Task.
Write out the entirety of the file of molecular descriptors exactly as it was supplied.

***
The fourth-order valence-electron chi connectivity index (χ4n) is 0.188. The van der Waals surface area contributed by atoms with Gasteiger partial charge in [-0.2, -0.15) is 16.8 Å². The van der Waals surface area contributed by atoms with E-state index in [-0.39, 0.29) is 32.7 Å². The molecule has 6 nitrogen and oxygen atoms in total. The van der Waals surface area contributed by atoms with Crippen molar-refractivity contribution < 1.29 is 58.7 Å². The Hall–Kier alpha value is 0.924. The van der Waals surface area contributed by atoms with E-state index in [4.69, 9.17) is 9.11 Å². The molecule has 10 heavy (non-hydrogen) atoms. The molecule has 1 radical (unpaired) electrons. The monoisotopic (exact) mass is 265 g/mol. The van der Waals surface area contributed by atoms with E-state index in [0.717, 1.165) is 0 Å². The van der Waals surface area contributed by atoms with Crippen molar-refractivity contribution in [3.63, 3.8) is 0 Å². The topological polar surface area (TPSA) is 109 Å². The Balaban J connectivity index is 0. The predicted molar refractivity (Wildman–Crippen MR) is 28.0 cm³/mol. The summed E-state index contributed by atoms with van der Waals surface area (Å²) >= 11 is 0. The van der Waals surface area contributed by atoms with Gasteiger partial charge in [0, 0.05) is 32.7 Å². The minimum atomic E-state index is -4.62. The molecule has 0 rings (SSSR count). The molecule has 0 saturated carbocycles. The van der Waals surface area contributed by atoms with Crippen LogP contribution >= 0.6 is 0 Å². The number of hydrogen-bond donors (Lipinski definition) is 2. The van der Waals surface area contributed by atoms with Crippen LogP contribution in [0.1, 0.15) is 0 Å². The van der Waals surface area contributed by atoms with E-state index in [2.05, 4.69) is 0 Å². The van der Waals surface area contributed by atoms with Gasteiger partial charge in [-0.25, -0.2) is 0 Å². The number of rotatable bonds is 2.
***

The fourth-order valence-electron chi connectivity index (χ4n) is 0.188. The van der Waals surface area contributed by atoms with Gasteiger partial charge in [-0.2, -0.15) is 16.8 Å². The van der Waals surface area contributed by atoms with E-state index in [-0.39, 0.29) is 32.7 Å². The molecule has 6 nitrogen and oxygen atoms in total. The van der Waals surface area contributed by atoms with Crippen molar-refractivity contribution < 1.29 is 58.7 Å². The Hall–Kier alpha value is 0.924. The van der Waals surface area contributed by atoms with E-state index in [4.69, 9.17) is 9.11 Å². The molecule has 10 heavy (non-hydrogen) atoms. The molecule has 1 radical (unpaired) electrons. The monoisotopic (exact) mass is 265 g/mol. The van der Waals surface area contributed by atoms with E-state index in [0.717, 1.165) is 0 Å². The van der Waals surface area contributed by atoms with Crippen molar-refractivity contribution in [3.63, 3.8) is 0 Å². The topological polar surface area (TPSA) is 109 Å². The Balaban J connectivity index is 0. The predicted molar refractivity (Wildman–Crippen MR) is 28.0 cm³/mol. The summed E-state index contributed by atoms with van der Waals surface area (Å²) >= 11 is 0. The van der Waals surface area contributed by atoms with Gasteiger partial charge in [0, 0.05) is 32.7 Å². The minimum atomic E-state index is -4.62. The molecule has 0 rings (SSSR count). The molecule has 0 saturated carbocycles. The van der Waals surface area contributed by atoms with Crippen LogP contribution >= 0.6 is 0 Å². The number of hydrogen-bond donors (Lipinski definition) is 2. The van der Waals surface area contributed by atoms with Crippen LogP contribution in [0.1, 0.15) is 0 Å². The van der Waals surface area contributed by atoms with E-state index in [2.05, 4.69) is 0 Å². The van der Waals surface area contributed by atoms with Gasteiger partial charge in [-0.25, -0.2) is 0 Å². The number of rotatable bonds is 2.